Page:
GamingOnLinux reviewer Hamish Paul Wilson decided in a 2015 retrospective that Blood was easily the best of the three major Build engine games, stating that Blood was "one of the most underrated shooters of the whole decade. Blood arguably built more on the legacy of Duke Nukem 3D than Shadow Warrior did, taking its gameplay to sophisticated new heights and offering its referential overtones with an even greater degree of refinement."[22] Player Attack described Blood in a 2011 article as "the best of the Build engine games after Duke Nukem 3D, with its combination of scary atmosphere, great level design and challenging gameplay putting it above the rest."[23]

Legacy

The manwha series Priest created by Hyung Min-woo was inspired by Blood. An interview with Hyung in Priest, Vol. 3: Requiem for the Damned states that the comic was influenced by the game, which featured a similar horror-Western aesthetic and undead protagonist.[24][25] The manhwa was adapted into the 2011 American horror film of the same name.

See also

References

  1. ^ Hamrick, Lee (March 7, 1997). "Blood is out!". CNET Gamecenter. Archived from the original on August 24, 2000. Retrieved December 5, 2019.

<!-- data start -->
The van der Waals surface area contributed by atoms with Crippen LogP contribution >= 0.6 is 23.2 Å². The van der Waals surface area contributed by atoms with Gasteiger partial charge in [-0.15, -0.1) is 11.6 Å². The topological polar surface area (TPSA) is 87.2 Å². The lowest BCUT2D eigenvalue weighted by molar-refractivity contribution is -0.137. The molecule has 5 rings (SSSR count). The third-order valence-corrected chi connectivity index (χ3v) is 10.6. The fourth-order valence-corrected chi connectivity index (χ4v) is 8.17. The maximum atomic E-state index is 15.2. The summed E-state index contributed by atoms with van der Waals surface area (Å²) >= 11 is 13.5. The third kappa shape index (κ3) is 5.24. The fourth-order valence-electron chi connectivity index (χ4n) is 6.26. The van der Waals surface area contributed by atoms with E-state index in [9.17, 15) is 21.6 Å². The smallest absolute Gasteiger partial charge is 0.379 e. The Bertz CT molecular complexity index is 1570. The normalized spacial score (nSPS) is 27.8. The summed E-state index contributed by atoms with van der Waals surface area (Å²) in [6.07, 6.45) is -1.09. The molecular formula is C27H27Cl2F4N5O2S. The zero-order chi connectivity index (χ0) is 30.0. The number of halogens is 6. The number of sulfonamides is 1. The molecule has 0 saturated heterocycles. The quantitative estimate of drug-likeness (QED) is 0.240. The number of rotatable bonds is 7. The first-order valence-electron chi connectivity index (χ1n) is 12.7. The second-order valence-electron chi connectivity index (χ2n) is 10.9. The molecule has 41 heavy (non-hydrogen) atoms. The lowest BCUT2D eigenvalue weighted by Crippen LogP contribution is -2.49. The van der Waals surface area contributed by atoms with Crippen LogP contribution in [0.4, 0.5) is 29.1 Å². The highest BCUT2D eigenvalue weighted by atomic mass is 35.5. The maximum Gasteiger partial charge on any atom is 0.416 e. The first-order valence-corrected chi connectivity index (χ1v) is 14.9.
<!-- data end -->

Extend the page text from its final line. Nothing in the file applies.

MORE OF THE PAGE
2. ^ "More Blood". PC Gamer. May 21, 1997. Archived from the original on February 18, 1998. Retrieved December 5, 2019.
  3. ^ a b [1], Plasma Pak article at GiantBomb.com
  4. ^ "New Release: One Unit Whole Blood". GOG.com.
  5. ^ "Blood: One Unit Whole Blood". Steam.
  6. ^ Getting to Know “Priest:” Manhwa Artist Min-Woo Hyung | Mud Mosh (July 21, 2011)
  7. ^ a b "Blood: Fresh Supply on GOG.com". www.gog.com. Retrieved April 23, 2020.
  8. ^ a b "Blood: Fresh Supply™ on Steam". store.steampowered.com. Retrieved April 23, 2020.
  9. ^ a b "Blood". Electronic Gaming Monthly. No. 91. Ziff Davis. February 1997. p. 52.
  10. ^ "History of Online Gaming - 1993-1994: DOOM and DWANGO". UGO. July 10, 2008. Archived from the original on October 14, 2012. Retrieved January 16, 2013.